"My parents were divorced when I was very young," says Mark Cunningham, a Tigers team photographer. "I lived with my mother, and she made it a point to take me to Tiger Stadium once or twice every season. It was a big adventure. We didn't have a car, so we'd take a bus to the Michigan State Fairgrounds and then the train, and then we'd still have to walk half a mile or so from the old station. Sometimes we'd bring a couple of my friends. They were kids whose parents had cars, but they liked coming with my mother and me better. It was more exciting.
"The first game I ever saw, the Tigers against the Seattle Pilots, I remember walking in here—it was a night game—and there was just a wonderful haze over the field. Everything was green. Denny McLain was standing in leftfield during batting practice, hitting baseballs into the stands with a fungo bat. We had good seats, but I remember wishing that our seats were in the second deck in left. I couldn't think of anything better in the world than catching one of those balls."
McLain, a righthanded pitcher, played from 1963 to 1970. He went 31-6 in 1968.
A former player—no names, please—made a sentimental visit to Tiger Stadium a year ago. Wearing his business suit, he wandered through the cramped and unchanged locker room, talked with the current occupant of his old locker, then traveled through the long tunnel toward the dugout and the playing field. As he approached the dugout, he stopped at a small sink in the tunnel. He unzipped his fly. "You'd always do this during a game," he said to a local sportswriter as he whizzed into the sink. "Saved you from going back to the clubhouse."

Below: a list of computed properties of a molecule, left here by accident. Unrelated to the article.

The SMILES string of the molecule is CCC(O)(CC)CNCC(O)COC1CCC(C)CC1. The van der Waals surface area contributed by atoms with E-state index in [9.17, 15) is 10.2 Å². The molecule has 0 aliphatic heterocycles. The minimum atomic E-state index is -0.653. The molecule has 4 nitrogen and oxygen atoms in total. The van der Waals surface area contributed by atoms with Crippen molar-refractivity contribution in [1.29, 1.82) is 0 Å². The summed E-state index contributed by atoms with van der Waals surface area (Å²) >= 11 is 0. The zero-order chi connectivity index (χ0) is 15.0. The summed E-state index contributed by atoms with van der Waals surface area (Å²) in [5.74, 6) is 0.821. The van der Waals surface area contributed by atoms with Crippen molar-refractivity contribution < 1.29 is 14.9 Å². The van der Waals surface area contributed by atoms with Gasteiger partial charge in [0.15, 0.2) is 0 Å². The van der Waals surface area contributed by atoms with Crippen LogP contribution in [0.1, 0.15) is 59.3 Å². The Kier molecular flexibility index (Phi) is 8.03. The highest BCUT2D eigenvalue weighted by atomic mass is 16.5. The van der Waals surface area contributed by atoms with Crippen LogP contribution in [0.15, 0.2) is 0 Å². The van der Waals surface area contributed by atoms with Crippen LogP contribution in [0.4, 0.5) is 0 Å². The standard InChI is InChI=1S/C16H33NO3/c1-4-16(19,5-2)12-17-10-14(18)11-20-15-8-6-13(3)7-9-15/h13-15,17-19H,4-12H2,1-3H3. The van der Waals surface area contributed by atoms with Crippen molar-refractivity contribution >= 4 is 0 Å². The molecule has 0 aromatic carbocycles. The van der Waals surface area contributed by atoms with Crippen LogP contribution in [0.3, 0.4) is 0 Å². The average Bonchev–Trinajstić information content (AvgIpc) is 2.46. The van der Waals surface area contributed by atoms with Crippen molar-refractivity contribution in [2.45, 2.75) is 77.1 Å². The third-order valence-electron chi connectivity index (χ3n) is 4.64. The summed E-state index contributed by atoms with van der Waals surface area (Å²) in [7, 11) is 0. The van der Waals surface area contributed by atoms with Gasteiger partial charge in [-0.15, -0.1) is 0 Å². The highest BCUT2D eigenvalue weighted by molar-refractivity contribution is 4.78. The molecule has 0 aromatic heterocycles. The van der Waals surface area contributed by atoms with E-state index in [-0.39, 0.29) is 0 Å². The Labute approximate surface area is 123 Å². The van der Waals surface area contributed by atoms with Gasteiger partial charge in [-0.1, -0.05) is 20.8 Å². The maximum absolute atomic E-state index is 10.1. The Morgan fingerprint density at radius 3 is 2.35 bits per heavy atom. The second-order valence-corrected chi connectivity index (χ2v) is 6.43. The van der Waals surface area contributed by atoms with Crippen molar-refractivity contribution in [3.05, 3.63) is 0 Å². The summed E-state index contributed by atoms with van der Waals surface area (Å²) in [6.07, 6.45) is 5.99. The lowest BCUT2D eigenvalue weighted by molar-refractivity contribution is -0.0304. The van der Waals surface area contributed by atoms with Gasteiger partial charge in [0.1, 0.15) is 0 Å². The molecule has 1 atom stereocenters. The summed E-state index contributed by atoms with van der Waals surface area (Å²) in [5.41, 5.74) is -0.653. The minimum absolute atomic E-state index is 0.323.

The modern player still walks where the long-ago player walked. The sink is still an option. The extra bats, balls and uniforms are still stored in the ceiling of the clubhouse, brought down by a clubhouse attendant on a ladder every day. The manager's office still has no bathroom. The lockers are still small and crowded together. The footsteps and voices of the past still provide the directions to be followed.
"I can strike out, go into the tunnel and bang on the same wall that Ty Cobb banged on," says Tigers third baseman Dean Palmer. "Except he didn't strike out as much as me."
"Guys will go to the batting cage under the stands, see the concrete falling apart, and they'll make comments," says first baseman Tony Clark. "They'll say that they heard a voice from a ghost, that Cobb told them to do this or that. Or maybe, hah, Jimmy Hoffa."
Clark, who is 6' 7", has to walk through the dugout in a half crouch, because if he stood he would hit his head. Everyone in the dugout, tall or short, sits at an awkward angle to the field. There is no way to see a ball that is hit to left, and it is hard to see a ball hit to right. A man of average height sitting in the dugout finds that his eyes are at the same level as the field.
The bullpen view is even worse. Relief pitchers sit in a pillbox along the leftfield line. They call the pillbox the Submarine. "You can't see much of the game," says closer Todd Jones. "It's a weird feeling. You're of the game, but not in the game."
The field might be the newest part of the stadium. Not one blade of grass is a descendant of the grass that was roamed by Wahoo Sam Crawford and Harry Heilmann and Hank Green-berg and Gates Brown and Willie Horton. Not according to Heather Nabozny, the head groundskeeper.